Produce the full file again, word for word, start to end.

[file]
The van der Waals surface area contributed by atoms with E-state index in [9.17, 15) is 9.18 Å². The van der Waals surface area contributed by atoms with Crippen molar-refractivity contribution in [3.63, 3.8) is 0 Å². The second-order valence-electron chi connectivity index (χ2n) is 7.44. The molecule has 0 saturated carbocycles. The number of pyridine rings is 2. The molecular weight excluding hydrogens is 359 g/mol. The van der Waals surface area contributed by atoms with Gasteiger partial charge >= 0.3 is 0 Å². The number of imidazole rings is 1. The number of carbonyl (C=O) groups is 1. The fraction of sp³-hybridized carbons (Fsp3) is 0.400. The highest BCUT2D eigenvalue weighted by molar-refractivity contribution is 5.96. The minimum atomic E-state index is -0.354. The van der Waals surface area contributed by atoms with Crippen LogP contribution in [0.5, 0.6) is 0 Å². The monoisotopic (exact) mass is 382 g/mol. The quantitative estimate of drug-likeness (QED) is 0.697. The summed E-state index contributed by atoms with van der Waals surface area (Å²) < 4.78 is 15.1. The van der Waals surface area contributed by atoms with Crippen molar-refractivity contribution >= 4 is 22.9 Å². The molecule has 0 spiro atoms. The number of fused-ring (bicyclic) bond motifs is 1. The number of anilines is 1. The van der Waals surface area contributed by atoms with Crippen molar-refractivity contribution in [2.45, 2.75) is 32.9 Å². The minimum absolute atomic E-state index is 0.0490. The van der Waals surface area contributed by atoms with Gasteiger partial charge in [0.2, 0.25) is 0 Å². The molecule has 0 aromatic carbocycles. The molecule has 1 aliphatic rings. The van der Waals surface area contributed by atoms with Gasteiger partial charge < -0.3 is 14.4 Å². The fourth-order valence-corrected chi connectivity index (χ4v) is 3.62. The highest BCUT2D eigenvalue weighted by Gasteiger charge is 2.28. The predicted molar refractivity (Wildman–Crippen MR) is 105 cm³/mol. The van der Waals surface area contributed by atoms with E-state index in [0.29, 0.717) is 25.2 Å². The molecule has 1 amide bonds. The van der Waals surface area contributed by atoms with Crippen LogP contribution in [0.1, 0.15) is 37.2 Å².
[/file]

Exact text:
The van der Waals surface area contributed by atoms with E-state index in [9.17, 15) is 9.18 Å². The van der Waals surface area contributed by atoms with Crippen molar-refractivity contribution in [3.63, 3.8) is 0 Å². The second-order valence-electron chi connectivity index (χ2n) is 7.44. The molecule has 0 saturated carbocycles. The number of pyridine rings is 2. The molecular weight excluding hydrogens is 359 g/mol. The van der Waals surface area contributed by atoms with Gasteiger partial charge >= 0.3 is 0 Å². The number of imidazole rings is 1. The number of carbonyl (C=O) groups is 1. The fraction of sp³-hybridized carbons (Fsp3) is 0.400. The highest BCUT2D eigenvalue weighted by molar-refractivity contribution is 5.96. The minimum atomic E-state index is -0.354. The van der Waals surface area contributed by atoms with Crippen LogP contribution in [0.5, 0.6) is 0 Å². The monoisotopic (exact) mass is 382 g/mol. The quantitative estimate of drug-likeness (QED) is 0.697. The summed E-state index contributed by atoms with van der Waals surface area (Å²) < 4.78 is 15.1. The van der Waals surface area contributed by atoms with Crippen molar-refractivity contribution >= 4 is 22.9 Å². The molecule has 0 spiro atoms. The number of fused-ring (bicyclic) bond motifs is 1. The number of anilines is 1. The van der Waals surface area contributed by atoms with Crippen molar-refractivity contribution in [2.45, 2.75) is 32.9 Å². The minimum absolute atomic E-state index is 0.0490. The van der Waals surface area contributed by atoms with Gasteiger partial charge in [0.2, 0.25) is 0 Å². The molecule has 0 aromatic carbocycles. The molecule has 1 aliphatic rings. The van der Waals surface area contributed by atoms with Gasteiger partial charge < -0.3 is 14.4 Å². The fourth-order valence-corrected chi connectivity index (χ4v) is 3.62. The highest BCUT2D eigenvalue weighted by Gasteiger charge is 2.28. The predicted molar refractivity (Wildman–Crippen MR) is 105 cm³/mol. The van der Waals surface area contributed by atoms with E-state index in [0.29, 0.717) is 25.2 Å². The molecule has 1 amide bonds. The van der Waals surface area contributed by atoms with Crippen LogP contribution in [0.1, 0.15) is 37.2 Å².